In 1993, Martin King was diagnosed with Parkinson’s disease and has devoted his life to defying the expectations of the condition.
Parkinson’s is a progressive disease that impacts the body’s movement, speech and co-ordination. It is evidenced by the deficiency of a neurotransmitter called ‘Dopamine’ resulting from the loss of brain cells.
As it stands, there isn’t a known cure for the condition but Martin and his partner, who also suffers from Parkinson’s, have proven that hope is far from lost.
‘Parkinson’s won’t kill you, unless you’re holding a chainsaw!’ Martin expressed – his unapologetically witty humour shined through as I spoke to him. Having a sense of humour is an important coping mechanism to stay happy through the dark times. Martin went on to explain about the ever-present prejudices that people with the condition have to face daily. After his diagnosis, his speech started to slur and his posture became impaired, creating the illusion that he was drunk. Sadly he has been turned away from pubs, restaurants and taxis because they have simply judged a book by its cover.
However, Martin has attended and made the most out of a range of therapies provided by Parkinson’s UK and the NHS including Aquafit and speech and language therapy. Alongside taking medication each day, Martin attends regular sessions with aquatic physiotherapists in the pool to strengthen his muscles, reduce pain and improve the heart and blood circulation.
Attending speech and language therapy, Martin found his preferred way of doing the exercises was dabbling in karaoke ‘It was a great way to strengthen my facial muscles as I had to articulate the lyrics along with the melody’. With a rich interest in creative writing, Martin followed in the footsteps of his role model, Sir John Betjeman, who was Poet Laureate writer and broadcaster who also suffered with Parkinson’s disease. Martin has spent his free time writing a first-person novel about politics and industrial espionage which keeps his mind responsive as he suffered from dyslexia at an early age. In addition to novel writing, he found writing and performing poetry cathartic and this naturally progressed into heartfelt song-writing and playing blues music with a backing band. A memorable gig was a half an hour slot on stage, held at the St James’ Theatre in London at the launch of Parkinson’s UK. His gigs for charity are publicised by word of mouth, mixed media and on local radio stations.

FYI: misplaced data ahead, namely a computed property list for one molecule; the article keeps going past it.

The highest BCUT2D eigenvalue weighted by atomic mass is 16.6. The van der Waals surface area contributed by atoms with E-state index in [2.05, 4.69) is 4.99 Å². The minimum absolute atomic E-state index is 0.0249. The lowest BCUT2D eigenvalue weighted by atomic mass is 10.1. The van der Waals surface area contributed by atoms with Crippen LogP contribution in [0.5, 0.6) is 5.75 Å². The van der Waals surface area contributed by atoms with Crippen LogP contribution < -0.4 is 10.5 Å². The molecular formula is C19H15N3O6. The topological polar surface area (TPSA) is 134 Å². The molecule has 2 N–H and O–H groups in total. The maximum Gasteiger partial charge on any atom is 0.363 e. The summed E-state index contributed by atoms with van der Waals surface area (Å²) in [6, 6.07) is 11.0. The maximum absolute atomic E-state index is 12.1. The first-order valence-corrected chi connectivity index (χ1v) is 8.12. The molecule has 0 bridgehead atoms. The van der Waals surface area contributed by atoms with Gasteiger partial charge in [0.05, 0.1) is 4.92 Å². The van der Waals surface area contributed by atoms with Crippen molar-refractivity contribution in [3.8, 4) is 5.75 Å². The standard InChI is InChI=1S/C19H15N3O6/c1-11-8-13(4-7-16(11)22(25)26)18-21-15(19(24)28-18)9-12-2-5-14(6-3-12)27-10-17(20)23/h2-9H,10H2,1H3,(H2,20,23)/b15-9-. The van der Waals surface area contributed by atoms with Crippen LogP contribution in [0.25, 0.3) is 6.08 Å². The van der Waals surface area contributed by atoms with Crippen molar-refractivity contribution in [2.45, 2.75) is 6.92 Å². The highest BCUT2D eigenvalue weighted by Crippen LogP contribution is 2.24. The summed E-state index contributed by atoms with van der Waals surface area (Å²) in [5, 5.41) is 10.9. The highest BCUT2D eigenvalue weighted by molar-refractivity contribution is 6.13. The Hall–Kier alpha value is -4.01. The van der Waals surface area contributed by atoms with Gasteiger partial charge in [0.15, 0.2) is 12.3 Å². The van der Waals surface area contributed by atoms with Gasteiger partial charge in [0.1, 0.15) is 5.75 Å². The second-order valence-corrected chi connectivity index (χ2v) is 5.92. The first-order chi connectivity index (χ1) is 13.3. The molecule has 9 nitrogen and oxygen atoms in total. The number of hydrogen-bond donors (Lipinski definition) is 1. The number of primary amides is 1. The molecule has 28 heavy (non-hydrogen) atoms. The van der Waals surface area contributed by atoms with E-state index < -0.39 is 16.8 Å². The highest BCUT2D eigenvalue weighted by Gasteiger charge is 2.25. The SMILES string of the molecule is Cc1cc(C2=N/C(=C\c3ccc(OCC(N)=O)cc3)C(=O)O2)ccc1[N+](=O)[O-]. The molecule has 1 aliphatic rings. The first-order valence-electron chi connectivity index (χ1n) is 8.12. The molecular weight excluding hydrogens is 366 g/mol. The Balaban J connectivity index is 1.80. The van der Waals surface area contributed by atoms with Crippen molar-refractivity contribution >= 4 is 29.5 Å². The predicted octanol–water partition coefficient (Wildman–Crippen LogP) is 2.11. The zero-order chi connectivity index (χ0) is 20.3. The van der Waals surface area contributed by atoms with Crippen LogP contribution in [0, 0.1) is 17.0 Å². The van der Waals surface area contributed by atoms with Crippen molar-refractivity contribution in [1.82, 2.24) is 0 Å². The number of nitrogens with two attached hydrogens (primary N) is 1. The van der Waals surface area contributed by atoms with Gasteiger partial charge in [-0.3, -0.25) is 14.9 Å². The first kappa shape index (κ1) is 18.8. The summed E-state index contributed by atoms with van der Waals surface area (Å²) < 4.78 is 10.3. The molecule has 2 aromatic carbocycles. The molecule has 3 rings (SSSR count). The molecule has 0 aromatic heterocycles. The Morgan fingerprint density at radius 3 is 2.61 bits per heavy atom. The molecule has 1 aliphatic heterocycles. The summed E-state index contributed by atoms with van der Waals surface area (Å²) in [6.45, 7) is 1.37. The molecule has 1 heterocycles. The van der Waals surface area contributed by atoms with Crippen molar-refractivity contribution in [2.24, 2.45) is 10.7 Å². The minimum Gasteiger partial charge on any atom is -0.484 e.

Gathering up a portfolio of transferable skills, Martin promotes the Parkinson’s UK charity goals and visions to ensure that different voices from those suffering and their families are heard while simultaneously making a difference to ultimately undermine the condition. He is a member of the Mid Sussex branch of the charity, attends meetings in many forums and lectures university students about living with Parkinson’s disease. Martin is an active member of the Scaynes Hill community and has organised art groups, Scaynes Hill Time Team and village day fetes, raising money for local wildlife trusts and charities. ‘Stay engaged, stay current, keep your actions relevant and others will become aware and interested.’